Currying (or should we say Schönfinkelning as it was developed by Moses Schönfinkeln and then further developed by Haskell Curry or even Fregeling as Gottlob Frege originally introduced the idea), is technique of translating execution of function of multiple parameters into execution a sequence of functions taking a single parameter (thanks Wikipedia, I couldn’t figure out more succint way of saying that).
Related to currying is concept of partial application. Essentially, when a function is called with fewer parameters than it expects, a new function is returned. This function has captured the parameters supplied in previous call and “remembers” them. When the new function is called and rest of the parameters are supplied, the net effect will be same as if the original function would have been called with all the parameters. It is of course possible to call this new function with less parameters than what it expect, which results to a new function being created.
Toolz is a utility library for Python that among other things makes writing partial functions really easy. It’s possible to use tools provided by Python, namely functools library, for this too, but toolz offers some convenient shortcuts and generally stay out of the way. With functools, it’s the caller’s decision when to create a partial function. With toolz, it’s the called function that automatically detects if some parameters are missing and create a partially applied function.
Documentation of Toolz is pretty good and currying is explained in sufficient detail (I really love when open source project has good documentation). Creating a function that supports currying is as simple as just using curry decorator:
@curry define add(a, b, c): return a + b + c
This is simple enough with Hy too:
(with-decorator curry (defn add [a b c] (+ a b c)))
But what’s the point of all this? Wouldn’t it be easier to just call function with parameters that it needs and be done with it?
One common (for at least for me) use for partial application is different kinds of factory functions. Sometimes you wish to write a general routine (say, for path finding) and then customize it a little bit depending on the specific situation (maybe some characters can move to all directions, while some can move to only 4 cardinal directions). One could have a boolean parameter that would control which version of the search to use. But one possible solution (one that I think is rather elegant) is to pass a function that reports all possible locations reachable from a given location as a parameter to the general path finding function. Place this parameter first in argument list and declare path finding function curried. Now it’s possible to create different kinds of path finding functions by calling the generic one with single parameter. This will cause function to return a new path finding function that uses specified way of finding neighboring cells.
(with-decorator curry (defn a* [adjacent-nodes start goal a-map] ...))
It is possible to achieve similar effect by writing a factory function that takes single parameter, constructs a new function that captures that parameter and then return that. This requires writing an extra function though. And if you wanted to have more configuration options for the constructed function, the factory would soon get pretty complex. Using curry decorator from Toolz library just makes things so much simpler. One could say that automatic currying transforms functions from simple pipelines or processors into powerful machines that solve a general type of problem and can construct specialized machinery for particular problem.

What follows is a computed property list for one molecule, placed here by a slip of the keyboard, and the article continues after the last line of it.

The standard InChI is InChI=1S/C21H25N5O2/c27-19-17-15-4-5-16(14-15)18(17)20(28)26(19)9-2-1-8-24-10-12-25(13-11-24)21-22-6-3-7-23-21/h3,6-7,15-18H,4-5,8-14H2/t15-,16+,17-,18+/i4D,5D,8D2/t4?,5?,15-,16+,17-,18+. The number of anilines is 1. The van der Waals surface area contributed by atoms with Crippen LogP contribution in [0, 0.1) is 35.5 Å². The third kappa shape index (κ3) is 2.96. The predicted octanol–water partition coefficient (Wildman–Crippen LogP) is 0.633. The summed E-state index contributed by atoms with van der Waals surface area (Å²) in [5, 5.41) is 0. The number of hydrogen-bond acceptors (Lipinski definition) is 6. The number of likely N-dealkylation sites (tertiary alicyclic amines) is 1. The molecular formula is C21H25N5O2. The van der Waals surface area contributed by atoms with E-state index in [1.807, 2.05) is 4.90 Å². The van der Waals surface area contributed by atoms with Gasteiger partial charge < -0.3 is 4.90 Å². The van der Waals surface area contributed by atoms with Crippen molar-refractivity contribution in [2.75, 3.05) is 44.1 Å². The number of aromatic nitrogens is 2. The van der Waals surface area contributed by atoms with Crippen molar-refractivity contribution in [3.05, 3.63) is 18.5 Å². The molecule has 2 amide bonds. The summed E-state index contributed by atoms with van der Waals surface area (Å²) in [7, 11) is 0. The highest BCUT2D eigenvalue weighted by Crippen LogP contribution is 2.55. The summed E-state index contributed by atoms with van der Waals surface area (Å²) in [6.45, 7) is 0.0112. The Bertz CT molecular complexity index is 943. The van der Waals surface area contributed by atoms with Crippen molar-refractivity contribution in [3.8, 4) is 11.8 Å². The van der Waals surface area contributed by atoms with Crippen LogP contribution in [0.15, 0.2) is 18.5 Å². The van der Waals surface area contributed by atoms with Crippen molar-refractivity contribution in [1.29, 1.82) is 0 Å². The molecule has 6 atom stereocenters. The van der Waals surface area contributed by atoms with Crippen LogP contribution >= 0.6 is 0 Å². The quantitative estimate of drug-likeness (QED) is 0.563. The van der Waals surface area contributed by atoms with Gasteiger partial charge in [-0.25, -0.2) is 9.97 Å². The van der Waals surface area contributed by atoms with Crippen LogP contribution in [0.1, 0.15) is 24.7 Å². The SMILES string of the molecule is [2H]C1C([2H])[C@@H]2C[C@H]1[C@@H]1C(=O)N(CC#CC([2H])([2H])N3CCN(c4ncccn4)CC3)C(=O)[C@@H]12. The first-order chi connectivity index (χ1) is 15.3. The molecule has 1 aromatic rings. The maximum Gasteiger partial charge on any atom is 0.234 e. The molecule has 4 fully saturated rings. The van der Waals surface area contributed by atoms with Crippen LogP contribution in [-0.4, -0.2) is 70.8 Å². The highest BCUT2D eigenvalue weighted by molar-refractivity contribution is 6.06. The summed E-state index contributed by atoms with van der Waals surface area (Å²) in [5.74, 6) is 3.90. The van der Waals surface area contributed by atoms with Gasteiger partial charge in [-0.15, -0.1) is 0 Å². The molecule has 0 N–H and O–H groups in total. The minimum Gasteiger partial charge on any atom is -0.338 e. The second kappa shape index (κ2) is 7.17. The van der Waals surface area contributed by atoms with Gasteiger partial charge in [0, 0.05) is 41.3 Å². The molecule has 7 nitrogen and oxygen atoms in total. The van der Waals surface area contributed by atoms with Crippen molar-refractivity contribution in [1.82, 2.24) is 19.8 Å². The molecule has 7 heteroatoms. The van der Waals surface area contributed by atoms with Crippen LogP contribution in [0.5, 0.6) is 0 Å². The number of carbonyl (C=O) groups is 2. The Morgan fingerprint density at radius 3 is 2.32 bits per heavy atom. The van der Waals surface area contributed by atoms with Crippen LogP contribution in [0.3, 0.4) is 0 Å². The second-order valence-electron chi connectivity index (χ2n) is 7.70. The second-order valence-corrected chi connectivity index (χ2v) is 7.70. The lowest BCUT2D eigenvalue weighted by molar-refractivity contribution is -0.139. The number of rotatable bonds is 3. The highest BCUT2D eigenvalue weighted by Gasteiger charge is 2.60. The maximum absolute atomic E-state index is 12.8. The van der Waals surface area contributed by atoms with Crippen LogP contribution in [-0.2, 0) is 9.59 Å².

There’s nice little extra trick too. Python has support for named parameters, where order of parameters don’t have to match to the order they were declared in function signature. It’s enough that all needed parameters are specified. Toolz can handle currying with named parameters too. Now developer doesn’t have to spend lots of time trying to figure the order in which they should declare the parameters as the calling code can decide which parameters to supply and in which order. Just make sure to use keyword arguments if the curried function was created by using keyword arguments.
=> (with-decorator curry ... (defn process [foo bar baz] ... ...)) => (setv bar-processor (process :bar 10.0)) => (bar-processor :baz 1 :foo 2)
There’s a drawback of course (there always is, isn’t there?). Python has dynamic typing (depending on the day, it’s either one of the greatest things ever or the most annoying feature keeping me from doing what I want). The gist is that type of an object doesn’t really matter, as long as the object has attribute you currently want to use. Explicit interface definitions don’t really exist in Python, just simple convention will take care of it.
But when I started tinkering with automatic currying, there sometimes were nasty little surprises, where my automated tests didn’t catch errors. I an autocurried function signature was changed by adding a new parameter, all the code that calls that function still worked just fine. However, they received a function object instead of what-ever object they were expecting. Even worse, if the calling code expected a function object to be returned, problem could be even harder to debug.